Primary Ciliary Dyskinesia in Children: A Review for Pediatricians, Allergists, and Pediatric Pulmonologists

Pediatr Allergy Immunol Pulmonol. 2011 Dec;24(4):191-196. doi: 10.1089/ped.2011.0099.

Abstract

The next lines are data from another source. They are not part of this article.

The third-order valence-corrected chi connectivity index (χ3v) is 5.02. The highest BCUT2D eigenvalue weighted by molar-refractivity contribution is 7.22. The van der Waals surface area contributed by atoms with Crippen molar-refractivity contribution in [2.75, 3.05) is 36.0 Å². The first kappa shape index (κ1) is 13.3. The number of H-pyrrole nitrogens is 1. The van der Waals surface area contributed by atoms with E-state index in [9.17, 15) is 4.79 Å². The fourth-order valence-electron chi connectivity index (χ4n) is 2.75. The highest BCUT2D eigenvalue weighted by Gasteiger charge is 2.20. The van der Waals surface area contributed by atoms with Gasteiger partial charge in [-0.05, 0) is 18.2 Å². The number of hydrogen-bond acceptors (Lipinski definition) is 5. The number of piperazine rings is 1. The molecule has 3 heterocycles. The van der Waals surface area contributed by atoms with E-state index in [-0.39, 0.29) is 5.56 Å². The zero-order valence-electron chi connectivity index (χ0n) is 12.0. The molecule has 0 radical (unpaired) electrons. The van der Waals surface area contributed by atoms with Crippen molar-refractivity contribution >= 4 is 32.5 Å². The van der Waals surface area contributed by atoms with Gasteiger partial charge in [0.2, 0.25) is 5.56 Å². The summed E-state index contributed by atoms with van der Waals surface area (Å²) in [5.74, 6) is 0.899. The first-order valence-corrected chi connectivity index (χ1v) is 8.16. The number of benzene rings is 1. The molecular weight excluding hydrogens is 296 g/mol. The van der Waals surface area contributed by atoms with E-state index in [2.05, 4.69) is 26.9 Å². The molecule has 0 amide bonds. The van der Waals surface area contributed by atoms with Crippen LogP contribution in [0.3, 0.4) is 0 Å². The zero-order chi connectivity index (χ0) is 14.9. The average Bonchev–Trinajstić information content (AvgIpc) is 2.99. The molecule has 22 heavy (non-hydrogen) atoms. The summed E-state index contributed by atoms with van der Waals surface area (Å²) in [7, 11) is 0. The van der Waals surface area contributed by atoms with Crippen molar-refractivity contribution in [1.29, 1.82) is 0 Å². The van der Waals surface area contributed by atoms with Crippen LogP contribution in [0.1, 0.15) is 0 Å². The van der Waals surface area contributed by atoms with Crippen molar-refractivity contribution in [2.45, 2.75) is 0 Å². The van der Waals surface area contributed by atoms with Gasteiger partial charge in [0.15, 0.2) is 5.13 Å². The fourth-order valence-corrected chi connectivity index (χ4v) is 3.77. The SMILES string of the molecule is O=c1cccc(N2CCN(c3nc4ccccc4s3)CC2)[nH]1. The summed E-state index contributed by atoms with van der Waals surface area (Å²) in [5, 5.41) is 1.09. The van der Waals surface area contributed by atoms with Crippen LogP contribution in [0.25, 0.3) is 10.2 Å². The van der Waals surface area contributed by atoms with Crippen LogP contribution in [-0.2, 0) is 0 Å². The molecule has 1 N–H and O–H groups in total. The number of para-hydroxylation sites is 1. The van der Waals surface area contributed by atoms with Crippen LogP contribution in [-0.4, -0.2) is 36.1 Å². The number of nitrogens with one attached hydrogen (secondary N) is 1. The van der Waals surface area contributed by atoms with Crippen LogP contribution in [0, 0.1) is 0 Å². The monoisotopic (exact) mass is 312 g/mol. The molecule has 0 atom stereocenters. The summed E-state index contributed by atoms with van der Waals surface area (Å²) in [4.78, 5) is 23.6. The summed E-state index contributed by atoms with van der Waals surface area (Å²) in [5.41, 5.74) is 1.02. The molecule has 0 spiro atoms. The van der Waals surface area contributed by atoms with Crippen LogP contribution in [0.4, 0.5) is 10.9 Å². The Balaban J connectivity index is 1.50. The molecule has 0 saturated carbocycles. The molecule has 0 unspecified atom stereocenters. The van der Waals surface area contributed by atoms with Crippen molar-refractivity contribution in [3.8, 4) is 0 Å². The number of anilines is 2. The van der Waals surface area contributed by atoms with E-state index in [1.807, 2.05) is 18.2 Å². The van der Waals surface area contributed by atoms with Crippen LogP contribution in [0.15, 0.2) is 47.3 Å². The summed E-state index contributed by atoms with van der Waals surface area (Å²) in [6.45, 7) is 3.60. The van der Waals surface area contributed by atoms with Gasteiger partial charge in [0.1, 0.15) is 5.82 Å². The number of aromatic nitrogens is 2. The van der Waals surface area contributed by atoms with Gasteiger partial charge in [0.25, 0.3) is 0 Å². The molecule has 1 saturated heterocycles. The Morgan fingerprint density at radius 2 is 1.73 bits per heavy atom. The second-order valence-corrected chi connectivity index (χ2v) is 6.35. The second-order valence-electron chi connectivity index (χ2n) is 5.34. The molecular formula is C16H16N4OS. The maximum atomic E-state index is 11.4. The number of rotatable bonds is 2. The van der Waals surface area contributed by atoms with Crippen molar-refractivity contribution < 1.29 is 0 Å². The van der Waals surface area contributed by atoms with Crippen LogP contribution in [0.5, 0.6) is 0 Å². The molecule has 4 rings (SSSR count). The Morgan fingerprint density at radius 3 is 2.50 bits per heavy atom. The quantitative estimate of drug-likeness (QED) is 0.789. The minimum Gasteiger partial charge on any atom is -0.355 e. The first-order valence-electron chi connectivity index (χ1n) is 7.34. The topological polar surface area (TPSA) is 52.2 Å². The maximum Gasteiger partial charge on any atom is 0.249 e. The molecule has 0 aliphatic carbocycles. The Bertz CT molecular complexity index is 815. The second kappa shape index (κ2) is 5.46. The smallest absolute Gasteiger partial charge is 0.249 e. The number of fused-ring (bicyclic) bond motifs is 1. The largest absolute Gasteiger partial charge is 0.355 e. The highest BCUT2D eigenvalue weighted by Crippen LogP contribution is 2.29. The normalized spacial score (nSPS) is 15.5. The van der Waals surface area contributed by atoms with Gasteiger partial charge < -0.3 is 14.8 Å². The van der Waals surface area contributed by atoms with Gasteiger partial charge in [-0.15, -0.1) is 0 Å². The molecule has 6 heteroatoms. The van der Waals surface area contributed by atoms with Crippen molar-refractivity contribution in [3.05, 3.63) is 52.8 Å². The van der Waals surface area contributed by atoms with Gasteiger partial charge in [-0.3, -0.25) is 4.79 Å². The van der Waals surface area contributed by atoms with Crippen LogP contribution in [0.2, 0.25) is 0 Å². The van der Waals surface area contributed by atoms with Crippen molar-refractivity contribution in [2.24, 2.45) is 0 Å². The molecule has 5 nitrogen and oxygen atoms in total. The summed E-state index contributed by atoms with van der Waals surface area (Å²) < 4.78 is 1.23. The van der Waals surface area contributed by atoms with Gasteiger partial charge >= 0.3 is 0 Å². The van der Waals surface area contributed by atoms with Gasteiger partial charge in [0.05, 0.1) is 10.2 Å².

Primary ciliary dyskinesia (PCD) is a rare genetic condition that causes impaired mucociliary clearance due to poorly functioning cilia. PCD is one disease manifestation of the many recently recognized associations with ciliary malfunction, referred to as "ciliopathies." Manifestations of PCD commonly begin in the neonatal period with cough, pneumonia, and chronic ear infections or effusions. Approximately half of the affected individuals have situs inversus totalis. The diagnosis is often made in later childhood or early adulthood, because symptoms mimic more common childhood illnesses and because the definitive diagnosis of PCD can be challenging. Treatment recommendations are largely based on therapies used for other conditions with impaired mucociliary clearance in the absence of evidence-based research specific for PCD. Early recognition and initiation of both otolaryngologic and pulmonary management might reduce potential long-term morbidities. The purpose of this article is to update primary care providers, allergists, and pediatric pulmonologists on recent advances in this interesting condition.